After a successful year of going purple, Rockville’s efforts to bring sustained, communitywide attention to the epidemic of opioid addiction and overdoses will continue throughout 2019, starting with two trainings on how to identify an overdose and use the rescue drug Narcan to reverse its effects.

The sessions will be conducted by the city, Montgomery County Department of Health and Human Services and the Montgomery County Collaboration Council.

  • The first, from 7-8:30 p.m. will be held Monday, Jan 13 at the Twinbrook Community and Recreation Center Annex Building, 12920 Twinbrook Parkway.
  • The second, on Wednesday, April 15 will be held from 11 a.m.-1:30 p.m. at Lincoln Park Community Center, 357 Frederick Ave. Participants will receive a free Narcan kit.

To register, call 240-777-1836 or email

When administered, Narcan, also known as Naloxone, reverses the effects of an opioid over overdose. Rockville City Police Department officers have been trained in the use of Narcan and each officer has been issued at least two doses.

Over the coming year, Rockville Goes Purple will focus on youth in addiction awareness and prevention activities, as well as hold other events to spur community involvement in combating the opioid crisis.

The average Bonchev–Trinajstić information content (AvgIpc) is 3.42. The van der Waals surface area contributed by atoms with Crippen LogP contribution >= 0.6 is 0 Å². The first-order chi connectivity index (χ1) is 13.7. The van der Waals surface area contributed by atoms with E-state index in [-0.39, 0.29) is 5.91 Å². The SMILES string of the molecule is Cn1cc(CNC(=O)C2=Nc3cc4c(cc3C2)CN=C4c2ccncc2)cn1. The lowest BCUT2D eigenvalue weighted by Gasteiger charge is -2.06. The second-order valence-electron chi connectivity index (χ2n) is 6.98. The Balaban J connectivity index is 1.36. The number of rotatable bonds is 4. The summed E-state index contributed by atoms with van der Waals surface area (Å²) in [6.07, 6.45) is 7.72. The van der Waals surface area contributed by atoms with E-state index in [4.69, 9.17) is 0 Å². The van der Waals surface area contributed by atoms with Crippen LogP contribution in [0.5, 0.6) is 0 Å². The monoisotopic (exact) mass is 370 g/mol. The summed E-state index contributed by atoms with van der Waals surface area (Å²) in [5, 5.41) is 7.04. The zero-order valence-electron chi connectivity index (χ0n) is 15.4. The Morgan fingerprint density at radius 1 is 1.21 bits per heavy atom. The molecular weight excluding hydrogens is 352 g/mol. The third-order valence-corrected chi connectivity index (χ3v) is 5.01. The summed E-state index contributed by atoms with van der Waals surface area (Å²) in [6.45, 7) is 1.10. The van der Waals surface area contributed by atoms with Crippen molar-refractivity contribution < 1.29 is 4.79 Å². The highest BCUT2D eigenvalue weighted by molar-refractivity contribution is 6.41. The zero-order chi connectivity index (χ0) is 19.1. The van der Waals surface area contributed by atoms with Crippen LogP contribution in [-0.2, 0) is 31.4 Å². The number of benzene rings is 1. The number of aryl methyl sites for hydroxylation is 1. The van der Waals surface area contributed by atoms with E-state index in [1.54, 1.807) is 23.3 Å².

Rockville began its awareness campaign after joining other state and local jurisdictions, in 2018, in legal action against drug manufacturers and distributors for their role in the nationwide opioid crisis.

In Fiscal Year 2019, Maryland spent $672 million to combat the opioid crisis. Of that, the state awarded $21 million in grants to local jurisdictions, including nearly $559,000 to Montgomery County for education and awareness campaigns, outreach and intervention programs, training in how to respond to an overdose, and law enforcement efforts to address the crisis.

Rockville is not immune to the ongoing crisis of opioid overdoses. From January to October 2019, there have been 49 overdose deaths and 320 non-fatal overdoses in the county.

“Rockville Goes Purple” formally kicked off in March 2019 with a program featuring Chris Herren, a former professional basketball player and recovery advocate who founded The Herren Project, a nonprofit serving individuals and families impacted by substance use disorder and the disease of addiction.

Also, in 2019, Rockville held an education forum and hosted expert panels; conducted trainings in Narcan and distributed Narcan kits; marked Overdose Awareness Day in August; welcomed the annual Race 4 Recovery 5K; and lit Town Center purple to mark National Recovery Month in September. For more information about the Rockville Goes Purple campaign, visit